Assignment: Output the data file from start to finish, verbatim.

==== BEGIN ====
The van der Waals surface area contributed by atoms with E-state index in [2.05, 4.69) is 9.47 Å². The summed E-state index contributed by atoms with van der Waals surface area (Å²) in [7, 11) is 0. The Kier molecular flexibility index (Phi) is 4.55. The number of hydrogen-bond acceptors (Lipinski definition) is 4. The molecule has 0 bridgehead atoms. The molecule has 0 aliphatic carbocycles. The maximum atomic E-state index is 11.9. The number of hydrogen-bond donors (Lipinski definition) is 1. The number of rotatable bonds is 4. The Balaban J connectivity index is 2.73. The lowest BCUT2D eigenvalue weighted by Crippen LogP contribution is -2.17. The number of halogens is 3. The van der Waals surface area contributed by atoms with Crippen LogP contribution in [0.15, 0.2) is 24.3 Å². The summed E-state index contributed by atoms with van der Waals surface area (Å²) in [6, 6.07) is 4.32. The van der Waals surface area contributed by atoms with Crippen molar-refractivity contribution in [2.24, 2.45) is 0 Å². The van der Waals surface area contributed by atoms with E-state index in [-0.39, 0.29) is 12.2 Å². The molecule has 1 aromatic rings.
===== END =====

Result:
The van der Waals surface area contributed by atoms with E-state index in [2.05, 4.69) is 9.47 Å². The summed E-state index contributed by atoms with van der Waals surface area (Å²) in [7, 11) is 0. The Kier molecular flexibility index (Phi) is 4.55. The number of hydrogen-bond acceptors (Lipinski definition) is 4. The molecule has 0 bridgehead atoms. The molecule has 0 aliphatic carbocycles. The maximum atomic E-state index is 11.9. The number of hydrogen-bond donors (Lipinski definition) is 1. The number of rotatable bonds is 4. The Balaban J connectivity index is 2.73. The lowest BCUT2D eigenvalue weighted by Crippen LogP contribution is -2.17. The number of halogens is 3. The van der Waals surface area contributed by atoms with Crippen LogP contribution in [0.15, 0.2) is 24.3 Å². The summed E-state index contributed by atoms with van der Waals surface area (Å²) in [6, 6.07) is 4.32. The van der Waals surface area contributed by atoms with Crippen molar-refractivity contribution in [2.24, 2.45) is 0 Å². The van der Waals surface area contributed by atoms with E-state index in [-0.39, 0.29) is 12.2 Å². The molecule has 1 aromatic rings.